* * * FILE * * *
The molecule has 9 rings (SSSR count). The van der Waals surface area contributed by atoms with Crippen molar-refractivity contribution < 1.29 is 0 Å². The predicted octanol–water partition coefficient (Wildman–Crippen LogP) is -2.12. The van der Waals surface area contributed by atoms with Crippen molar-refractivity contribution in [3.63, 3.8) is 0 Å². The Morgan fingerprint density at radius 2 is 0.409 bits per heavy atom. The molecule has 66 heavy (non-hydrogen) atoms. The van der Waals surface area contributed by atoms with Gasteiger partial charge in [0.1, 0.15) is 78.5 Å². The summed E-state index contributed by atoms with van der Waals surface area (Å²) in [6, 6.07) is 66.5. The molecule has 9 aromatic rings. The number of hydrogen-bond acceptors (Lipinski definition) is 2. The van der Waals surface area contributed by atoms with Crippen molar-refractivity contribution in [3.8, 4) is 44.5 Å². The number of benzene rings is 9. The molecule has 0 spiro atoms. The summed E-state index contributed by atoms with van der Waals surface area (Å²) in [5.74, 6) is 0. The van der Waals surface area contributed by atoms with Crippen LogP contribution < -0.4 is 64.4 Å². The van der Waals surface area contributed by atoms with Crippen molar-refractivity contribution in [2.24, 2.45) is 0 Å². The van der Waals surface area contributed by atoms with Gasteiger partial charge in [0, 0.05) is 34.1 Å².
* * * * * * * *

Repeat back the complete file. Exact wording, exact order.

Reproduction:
The molecule has 9 rings (SSSR count). The van der Waals surface area contributed by atoms with Crippen molar-refractivity contribution < 1.29 is 0 Å². The predicted octanol–water partition coefficient (Wildman–Crippen LogP) is -2.12. The van der Waals surface area contributed by atoms with Crippen molar-refractivity contribution in [3.63, 3.8) is 0 Å². The Morgan fingerprint density at radius 2 is 0.409 bits per heavy atom. The molecule has 66 heavy (non-hydrogen) atoms. The van der Waals surface area contributed by atoms with Gasteiger partial charge in [0.1, 0.15) is 78.5 Å². The summed E-state index contributed by atoms with van der Waals surface area (Å²) in [6, 6.07) is 66.5. The molecule has 9 aromatic rings. The number of hydrogen-bond acceptors (Lipinski definition) is 2. The van der Waals surface area contributed by atoms with Crippen molar-refractivity contribution in [3.8, 4) is 44.5 Å². The number of benzene rings is 9. The molecule has 0 spiro atoms. The summed E-state index contributed by atoms with van der Waals surface area (Å²) in [5.74, 6) is 0. The van der Waals surface area contributed by atoms with Crippen LogP contribution < -0.4 is 64.4 Å². The van der Waals surface area contributed by atoms with Crippen molar-refractivity contribution in [2.24, 2.45) is 0 Å². The van der Waals surface area contributed by atoms with Gasteiger partial charge in [0, 0.05) is 34.1 Å².